You trusted your doctor.
You loved your doctor.
You've been going to him for years.
Your family goes to him too.
You put your life in his hands.
He said "Take this medication."
You took it.
He said "Have this procedure."
He said "Don't do this activity."
"Doctor's orders!" he'd say.
You never second guessed him.
You did what he recommended.
You suffered terrible complications.
He should have known better.
He knew you'd have a bad reaction.
He knew there was a significant family history.
He knew there were better alternative treatments.
But you listened to him.
You trusted him.
You expected him to do right by you.
You're now out of work.
You can barely get around your house now.
You need a visiting nurse five days a week.
Your kids are disappointed you can't do activities with them.
You can't drive.
You need help to get dressed.
You need help to bathe.
You need assitance to cook.
Your life will never be the same.
You meet a friend who suggests you see a medical malpractice attorney.
You never considered doing that until this person mentioned it.
You decide to call the attorney.
He meets with you.
He gets your medical records.
He has a medical expert review your records.
After a few months, he tells you that you have a valid case.
He tells you that he'll be starting a lawsuit against your doctor.
A few weeks later he starts your lawsuit.
A month later, your doctor answers your allegations.
Through his attorney of course.
He says "This is BOGUS! Why are you suing me?"
He says "I did nothing wrong!"
"Even if I did something wrong, so did you, Mr. Patient."
Then he claims that even if he did something wrong, NOTHING he did or didn't do caused you any injury.
Then he argues that your injuries are not as bad as you claim them to be.
When your lawyer tells you this, you're furious.
How could he deny doing this to you?
How could he say that with a straight face?
This is bull!
You know it.
Your attorney knows it.
Your medical expert knows it.
During your lawsuit your attorney has a chance to question your doctor.
That's a question and answer session known as a deposition.
Your doctor will swear to tell the truth.
His answers carry the same weight as if he's testifying at trial in front of a judge and jury.
This pretrial questioning takes place in his lawyer's conference room.
There's no judge there.
There's no jury there.
But, there is a court reporter there to record all of the questions being asked and all of his answers.
During this pretrial questioning, your doctor actually admits he violated the basic standards of medical care.
HE ADMITTED IT!
Finally, you feel vindicated.
You feel you were right all along.
You feel that now he'll whip out his checkbook and simply ask how much should he put down on that check to you.
"How many zero's would you like in that check?" you're hoping he now asks you.
Unfortunately, that's not going to happen.
While it is true that he admitted he was careless, he's still not taking responsibility for what happened.
You're thrown for a loop.
You don't understand.
You thought that once he admitted his wrongdoing, your case was over and now he sends you a substantial check and that's the end of your case.
You see, he only admitted the first element needed to prove your case.
In New York, you have to show that you are more likely right than wrong that what you are claiming is true.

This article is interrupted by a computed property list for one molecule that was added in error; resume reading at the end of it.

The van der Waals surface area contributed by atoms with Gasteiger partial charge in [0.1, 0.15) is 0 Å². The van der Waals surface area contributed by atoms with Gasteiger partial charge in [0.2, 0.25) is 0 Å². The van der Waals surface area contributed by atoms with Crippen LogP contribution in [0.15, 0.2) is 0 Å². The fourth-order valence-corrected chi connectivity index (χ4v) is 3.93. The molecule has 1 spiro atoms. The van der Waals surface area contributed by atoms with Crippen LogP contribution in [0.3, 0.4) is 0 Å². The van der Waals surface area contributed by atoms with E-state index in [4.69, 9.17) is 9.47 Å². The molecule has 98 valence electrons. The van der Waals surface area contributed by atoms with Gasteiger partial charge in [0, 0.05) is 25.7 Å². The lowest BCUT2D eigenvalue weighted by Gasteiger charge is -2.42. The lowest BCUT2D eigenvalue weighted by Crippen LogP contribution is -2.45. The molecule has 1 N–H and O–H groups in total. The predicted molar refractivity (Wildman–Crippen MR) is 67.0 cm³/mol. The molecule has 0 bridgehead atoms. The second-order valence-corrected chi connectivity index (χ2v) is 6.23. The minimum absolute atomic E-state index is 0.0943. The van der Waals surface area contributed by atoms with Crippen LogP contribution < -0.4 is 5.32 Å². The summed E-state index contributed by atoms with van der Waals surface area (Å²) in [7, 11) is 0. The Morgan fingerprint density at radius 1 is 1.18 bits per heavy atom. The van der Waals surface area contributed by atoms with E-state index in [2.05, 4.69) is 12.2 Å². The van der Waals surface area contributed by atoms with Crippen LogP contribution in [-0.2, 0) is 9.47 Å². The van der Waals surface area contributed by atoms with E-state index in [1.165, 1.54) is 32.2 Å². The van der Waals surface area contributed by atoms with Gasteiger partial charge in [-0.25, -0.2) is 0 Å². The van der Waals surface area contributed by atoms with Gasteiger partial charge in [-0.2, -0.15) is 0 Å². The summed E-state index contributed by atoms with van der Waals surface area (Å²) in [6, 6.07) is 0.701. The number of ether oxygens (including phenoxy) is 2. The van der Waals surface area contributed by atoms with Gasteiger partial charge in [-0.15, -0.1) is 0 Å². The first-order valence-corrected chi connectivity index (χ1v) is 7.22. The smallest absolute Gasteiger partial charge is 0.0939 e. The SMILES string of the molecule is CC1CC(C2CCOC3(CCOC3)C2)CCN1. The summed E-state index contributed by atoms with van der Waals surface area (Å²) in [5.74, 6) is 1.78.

You must show that (1) Your doctor was careless, (2) that his carelessness was a cause of your injury and (3) that your injury is signficant and/or permanent.
By admitting he was careless, your doctor has simply removed the first element you must prove.
You STILL have to prove the second and third parts of your case.
In this example, your doctor does NOT admit and does NOT recognize that what he did caused or contributed to your injuries.
In fact, he specifically argues that nothing he did had anything to do with your injuries.
You are once again frustrated.
You are once again angry.
You are furious that your doctor is playing word games with you and your attorney.
You're furious that the law requires you to show all three of those things and your doctor has admitted to the first one...being careless.
"That should be enough," you argue in your own mind.
Sorry, but that's NOT enough.
Not in the eyes of the law.
Not in New York.
Your doctor is doing something that will help HIM.
He's admitting he did something wrong.
However, he's not admitting that his wrongdoing caused you injury.
In law, we call that causation or proximate cause.
You must show the link between his wrongdoing and your injury.
If you can't show it, then your case is over.
That's what your doctor is betting on.
He knows it's futile to argue about what he did.
He knows it was wrong.
He made a poor decision that clearly violated the standard of care.
He owned up to when he was forced to.
During his pretrial deposition.
When your attorney confronted him during his pretrial question and answer session.
But after that, he refused to budge.
He refused to admit anything else.
He also accused YOU of contributing to your own injuries!
"If only she had listed to me..."
"If only she had taken the medication I prescribed..."
"If only she had the treatment I recommended, then we wouldn't be here today..."
Now you realize you're going to trial.
A jury will have to decide if you're more likely right than wrong.
But, the jury will no longer have to answer the first key question... "Was the doctor negligent?"
That's because the doctor has already admitted he was.
Instead, they'll now focus their energy on whether his carelessness was a cause of your injury.
If the answer is yes, then they will have to answer how much money you are to receive for all the harms, looses and injuries you suffered.